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Palais de Chaillot



The hill of Chaillot was first arranged for the 1867 World's Fair. For the 1878 World's Fair, the (old) Palais du Trocadéro was built here (where meetings of international organizations could be held during the fair). The palace's form was that of a large concert hall with two wings and two towers; its style was a mixture of exotic and historical references, generally called "Moorish" but with some Byzantine elements. The architect was Gabriel Davioud. The concert hall contained a large organ built by Aristide Cavaillé-Coll; the first large organ to be installed in a concert hall in France (it has since been modified twice, and eventually moved in 1977 to the Auditorium Maurice Ravel in Lyon, where it is still in use today). The building proved unpopular, but the cost expended in its construction delayed its replacement for nearly fifty years.

Below the building in the space left by former underground quarries, a large aquarium was built to contain fish of French rivers. The space between the palais and the Seine is set with gardens, designed by Jean-Charles Alphand, and an array of fountains.


Within its garden, the old palace contained two large animal statues, of a rhinoceros and an elephant, which were removed and stored during the demolition of the old Trocadero palace, and have been located next to the entrance of the Musée d'Orsay since 1986.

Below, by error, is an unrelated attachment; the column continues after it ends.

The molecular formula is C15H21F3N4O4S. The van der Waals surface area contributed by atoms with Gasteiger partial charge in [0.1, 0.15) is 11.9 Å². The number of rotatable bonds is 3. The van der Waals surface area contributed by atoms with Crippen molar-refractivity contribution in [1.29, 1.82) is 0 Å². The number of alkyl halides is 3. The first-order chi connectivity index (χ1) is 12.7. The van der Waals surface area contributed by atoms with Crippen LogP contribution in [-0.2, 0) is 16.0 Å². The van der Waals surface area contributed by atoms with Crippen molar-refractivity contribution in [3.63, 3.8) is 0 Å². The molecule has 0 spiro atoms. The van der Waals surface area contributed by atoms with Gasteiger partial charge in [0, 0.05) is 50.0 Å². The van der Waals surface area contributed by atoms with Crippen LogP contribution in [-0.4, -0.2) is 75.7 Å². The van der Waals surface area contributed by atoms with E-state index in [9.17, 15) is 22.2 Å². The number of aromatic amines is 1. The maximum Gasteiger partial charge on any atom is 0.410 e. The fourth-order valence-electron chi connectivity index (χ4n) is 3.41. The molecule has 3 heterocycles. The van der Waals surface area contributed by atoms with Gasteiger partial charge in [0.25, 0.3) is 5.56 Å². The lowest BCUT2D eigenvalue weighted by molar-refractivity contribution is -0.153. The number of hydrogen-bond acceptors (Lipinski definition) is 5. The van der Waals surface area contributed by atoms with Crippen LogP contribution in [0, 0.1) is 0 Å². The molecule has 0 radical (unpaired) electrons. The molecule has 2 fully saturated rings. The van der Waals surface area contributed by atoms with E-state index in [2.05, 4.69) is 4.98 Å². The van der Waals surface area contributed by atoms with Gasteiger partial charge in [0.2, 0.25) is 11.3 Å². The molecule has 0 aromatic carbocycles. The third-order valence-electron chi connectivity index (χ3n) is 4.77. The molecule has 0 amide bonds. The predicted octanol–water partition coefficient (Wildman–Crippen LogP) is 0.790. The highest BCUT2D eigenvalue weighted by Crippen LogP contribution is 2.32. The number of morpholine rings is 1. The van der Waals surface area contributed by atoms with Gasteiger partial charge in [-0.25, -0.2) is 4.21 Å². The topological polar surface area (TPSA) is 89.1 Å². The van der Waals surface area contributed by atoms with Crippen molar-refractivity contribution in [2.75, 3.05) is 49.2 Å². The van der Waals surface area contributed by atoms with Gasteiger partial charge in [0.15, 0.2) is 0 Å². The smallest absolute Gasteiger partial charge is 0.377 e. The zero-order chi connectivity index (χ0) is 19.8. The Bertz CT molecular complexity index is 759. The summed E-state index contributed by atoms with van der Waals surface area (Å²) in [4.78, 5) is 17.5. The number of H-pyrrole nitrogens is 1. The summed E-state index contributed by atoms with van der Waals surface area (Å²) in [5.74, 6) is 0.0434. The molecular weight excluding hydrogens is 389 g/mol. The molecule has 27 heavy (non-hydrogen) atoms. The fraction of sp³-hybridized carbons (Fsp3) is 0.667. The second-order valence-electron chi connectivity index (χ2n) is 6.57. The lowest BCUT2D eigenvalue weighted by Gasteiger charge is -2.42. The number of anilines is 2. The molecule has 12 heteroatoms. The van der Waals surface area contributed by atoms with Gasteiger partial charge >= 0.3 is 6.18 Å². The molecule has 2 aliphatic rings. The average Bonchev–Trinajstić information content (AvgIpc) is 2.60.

For the Exposition Internationale of 1937, the old Palais du Trocadéro was demolished and replaced by the Palais de Chaillot which now tops the hill. It was designed in classicizing "moderne" style by architects Louis-Hippolyte Boileau, Jacques Carlu and Léon Azéma. Like the old palais, the palais de Chaillot features two wings shaped to form a wide arc: indeed, these wings were built on the foundations of those of the former building. However, unlike the old palais, the wings are independent buildings and there is no central element to connect them: instead, a wide esplanade leaves an open view from the place du Trocadéro to the Eiffel Tower and beyond.


The buildings are decorated with quotations by Paul Valéry, and sculptural groups at the attic level by Raymond Delamarre, Carlo Sarrabezolles and Alfred Bottiau. The eight gilded figures on the terrace of the Rights of Man are attributed to the sculptors Alexandre Descatoire, Marcel Gimond, Jean Paris dit Pryas, Paul Cornet, Lucien Brasseur, Robert Couturier, Paul Niclausse, and Félix-Alexandre Desruelles.

The buildings now house a number of museums:
the Musée national de la Marine (naval museum) and







the Musée de l'Homme (ethnology) in the southern (Passy) wing,










the Cité de l'Architecture et du Patrimoine, including the Musée national des Monuments Français, in the eastern (Paris) wing, from which one also enters the Théâtre national de Chaillot, a theater below the esplanade.








It was on the front terrace of the palace that Adolf Hitler was pictured during his short tour of the city in 1940, with the Eiffel Tower in the background. This became an iconic image of the Second World War. 


It is in the Palais de Chaillot that the United Nations General Assembly adopted the Universal Declaration of Human Rights on December 10, 1948. This event is now commemorated by a stone, and the esplanade is known as the esplanade des droits de l'homme ("esplanade of human rights"). The Palais de Chaillot was also the initial headquarters of NATO, while the "Palais de l'OTAN" (now Université Paris Dauphine) was being built.


          

(source wikipedia)